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Once the unfaithful partner has full accepted responsibility for the betrayal, the couple will be free to learn about why and how they got to this place. 


Humans are meaning-making machines. It’s our beliefs about ourselves, our loved ones and the world which create an invisible foundation upon which we construct our daily lives. It allows us to make peace with the past and find hope for our future

But it is not enough to just make peace with what has happened. The couple must build a plan for the future based on a clear understanding of the past.

For example, if an addiction to alcohol played a significant role in having past affairs, the recovery plan should clearly address future consumption of alcohol and what drove the addiction. Often, a couple discovers that several issues contributed to having the affair. Consider a husband who grew up with a father that cheated, a home where issues were not discussed, and pornography was welcomed. In such a case, the recovery plan should separately address each issue.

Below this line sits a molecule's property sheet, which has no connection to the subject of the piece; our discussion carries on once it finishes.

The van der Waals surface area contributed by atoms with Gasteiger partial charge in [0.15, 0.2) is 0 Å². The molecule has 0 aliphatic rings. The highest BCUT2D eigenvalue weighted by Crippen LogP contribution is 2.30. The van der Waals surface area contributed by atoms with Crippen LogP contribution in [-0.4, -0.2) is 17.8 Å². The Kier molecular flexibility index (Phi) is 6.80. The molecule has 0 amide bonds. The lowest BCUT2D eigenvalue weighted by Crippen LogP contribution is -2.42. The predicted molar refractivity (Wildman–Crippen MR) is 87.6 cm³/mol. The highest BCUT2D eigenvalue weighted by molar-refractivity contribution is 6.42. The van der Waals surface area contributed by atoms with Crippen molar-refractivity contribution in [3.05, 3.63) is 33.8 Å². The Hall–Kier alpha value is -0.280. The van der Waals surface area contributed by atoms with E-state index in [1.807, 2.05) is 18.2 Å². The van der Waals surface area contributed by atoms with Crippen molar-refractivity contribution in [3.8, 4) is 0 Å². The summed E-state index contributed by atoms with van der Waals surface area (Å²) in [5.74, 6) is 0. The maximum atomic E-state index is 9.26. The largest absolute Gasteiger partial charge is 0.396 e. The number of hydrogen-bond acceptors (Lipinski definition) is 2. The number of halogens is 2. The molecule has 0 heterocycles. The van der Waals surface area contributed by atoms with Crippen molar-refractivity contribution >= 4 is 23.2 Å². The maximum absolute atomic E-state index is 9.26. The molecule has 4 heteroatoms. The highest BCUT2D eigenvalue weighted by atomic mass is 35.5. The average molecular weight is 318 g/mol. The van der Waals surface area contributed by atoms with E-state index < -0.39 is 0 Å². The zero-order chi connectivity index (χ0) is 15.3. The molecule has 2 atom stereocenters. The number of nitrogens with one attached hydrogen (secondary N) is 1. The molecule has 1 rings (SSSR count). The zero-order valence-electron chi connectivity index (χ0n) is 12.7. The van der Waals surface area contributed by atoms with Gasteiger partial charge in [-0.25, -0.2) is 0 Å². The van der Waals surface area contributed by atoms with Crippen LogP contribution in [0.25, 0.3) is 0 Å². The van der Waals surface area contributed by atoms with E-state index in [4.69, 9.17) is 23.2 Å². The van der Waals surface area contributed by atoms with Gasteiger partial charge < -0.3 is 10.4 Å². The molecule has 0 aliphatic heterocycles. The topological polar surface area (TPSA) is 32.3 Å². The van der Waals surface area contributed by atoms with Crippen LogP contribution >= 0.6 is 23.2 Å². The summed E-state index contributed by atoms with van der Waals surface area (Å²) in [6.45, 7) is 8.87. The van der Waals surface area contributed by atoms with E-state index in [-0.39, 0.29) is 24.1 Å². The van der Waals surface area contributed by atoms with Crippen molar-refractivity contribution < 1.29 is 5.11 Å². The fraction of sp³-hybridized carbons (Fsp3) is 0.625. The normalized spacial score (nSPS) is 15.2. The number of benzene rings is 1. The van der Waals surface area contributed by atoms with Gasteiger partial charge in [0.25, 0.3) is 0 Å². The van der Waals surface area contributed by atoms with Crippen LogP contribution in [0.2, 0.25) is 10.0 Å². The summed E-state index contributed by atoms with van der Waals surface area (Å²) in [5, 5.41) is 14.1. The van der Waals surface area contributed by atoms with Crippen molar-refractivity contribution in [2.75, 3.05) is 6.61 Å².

The recovery plan is only as good as the understanding of the past. If important factors leading to the affair are missed, the plan will have a hole in it. Therefore, we urge you to take your time in the learning phase and get the reasons as true to reality as you possibly can.


It is important to be curious and open as you enter this learning phase. Try not to immediately rule out explanations. Listen carefully to your spouse so you can fully consider what may have contributed to the affair. When combing through teh past for weaknesses and vulnerabilities, it is easy to feel attacked and be defensive. This will block us off from true understanding. To combat this tendency, notice your defensive, share your feelings and ask for support, and then try again to be open.


Your therapist will guide you through a series of exercises to answer the "why" questions. These will vary by couple but typically include:

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